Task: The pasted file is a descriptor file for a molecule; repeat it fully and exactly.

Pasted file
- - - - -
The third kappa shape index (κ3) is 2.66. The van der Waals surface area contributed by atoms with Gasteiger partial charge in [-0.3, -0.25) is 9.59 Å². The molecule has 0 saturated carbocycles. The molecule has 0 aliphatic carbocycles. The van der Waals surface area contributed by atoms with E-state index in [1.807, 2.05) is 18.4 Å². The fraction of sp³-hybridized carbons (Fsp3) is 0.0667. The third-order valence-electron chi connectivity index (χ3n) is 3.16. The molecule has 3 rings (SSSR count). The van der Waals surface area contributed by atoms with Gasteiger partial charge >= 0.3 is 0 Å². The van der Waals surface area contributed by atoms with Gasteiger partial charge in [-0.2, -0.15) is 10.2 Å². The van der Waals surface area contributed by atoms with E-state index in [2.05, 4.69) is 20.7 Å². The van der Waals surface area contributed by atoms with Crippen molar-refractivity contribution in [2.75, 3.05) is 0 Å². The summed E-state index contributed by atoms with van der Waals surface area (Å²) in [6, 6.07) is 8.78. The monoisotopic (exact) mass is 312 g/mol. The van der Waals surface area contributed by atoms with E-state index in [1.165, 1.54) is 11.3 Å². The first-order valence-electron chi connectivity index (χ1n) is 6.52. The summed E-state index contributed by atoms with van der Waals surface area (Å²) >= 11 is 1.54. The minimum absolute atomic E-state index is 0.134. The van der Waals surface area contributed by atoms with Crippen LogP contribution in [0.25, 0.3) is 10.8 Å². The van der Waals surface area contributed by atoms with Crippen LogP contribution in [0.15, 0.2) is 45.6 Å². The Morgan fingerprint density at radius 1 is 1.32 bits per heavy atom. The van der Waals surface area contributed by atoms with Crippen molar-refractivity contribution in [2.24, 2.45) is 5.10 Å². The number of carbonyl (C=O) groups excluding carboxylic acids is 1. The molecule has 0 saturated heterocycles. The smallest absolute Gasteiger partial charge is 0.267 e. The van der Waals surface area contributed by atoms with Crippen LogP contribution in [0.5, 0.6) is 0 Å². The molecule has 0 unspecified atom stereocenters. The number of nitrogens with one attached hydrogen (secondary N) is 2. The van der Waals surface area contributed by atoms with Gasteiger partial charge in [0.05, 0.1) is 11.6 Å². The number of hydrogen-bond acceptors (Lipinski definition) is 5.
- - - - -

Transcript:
The third kappa shape index (κ3) is 2.66. The van der Waals surface area contributed by atoms with Gasteiger partial charge in [-0.3, -0.25) is 9.59 Å². The molecule has 0 saturated carbocycles. The molecule has 0 aliphatic carbocycles. The van der Waals surface area contributed by atoms with E-state index in [1.807, 2.05) is 18.4 Å². The fraction of sp³-hybridized carbons (Fsp3) is 0.0667. The third-order valence-electron chi connectivity index (χ3n) is 3.16. The molecule has 3 rings (SSSR count). The van der Waals surface area contributed by atoms with Gasteiger partial charge >= 0.3 is 0 Å². The van der Waals surface area contributed by atoms with Gasteiger partial charge in [-0.2, -0.15) is 10.2 Å². The van der Waals surface area contributed by atoms with E-state index in [2.05, 4.69) is 20.7 Å². The van der Waals surface area contributed by atoms with Crippen molar-refractivity contribution in [2.75, 3.05) is 0 Å². The summed E-state index contributed by atoms with van der Waals surface area (Å²) in [6, 6.07) is 8.78. The monoisotopic (exact) mass is 312 g/mol. The van der Waals surface area contributed by atoms with E-state index in [1.165, 1.54) is 11.3 Å². The first-order valence-electron chi connectivity index (χ1n) is 6.52. The summed E-state index contributed by atoms with van der Waals surface area (Å²) >= 11 is 1.54. The minimum absolute atomic E-state index is 0.134. The van der Waals surface area contributed by atoms with Crippen LogP contribution in [0.25, 0.3) is 10.8 Å². The van der Waals surface area contributed by atoms with Crippen LogP contribution in [0.15, 0.2) is 45.6 Å². The Morgan fingerprint density at radius 1 is 1.32 bits per heavy atom. The van der Waals surface area contributed by atoms with Crippen molar-refractivity contribution in [2.24, 2.45) is 5.10 Å². The number of carbonyl (C=O) groups excluding carboxylic acids is 1. The molecule has 0 saturated heterocycles. The smallest absolute Gasteiger partial charge is 0.267 e. The van der Waals surface area contributed by atoms with Crippen LogP contribution in [0.5, 0.6) is 0 Å². The molecule has 0 unspecified atom stereocenters. The number of nitrogens with one attached hydrogen (secondary N) is 2. The van der Waals surface area contributed by atoms with Gasteiger partial charge in [0.05, 0.1) is 11.6 Å². The number of hydrogen-bond acceptors (Lipinski definition) is 5.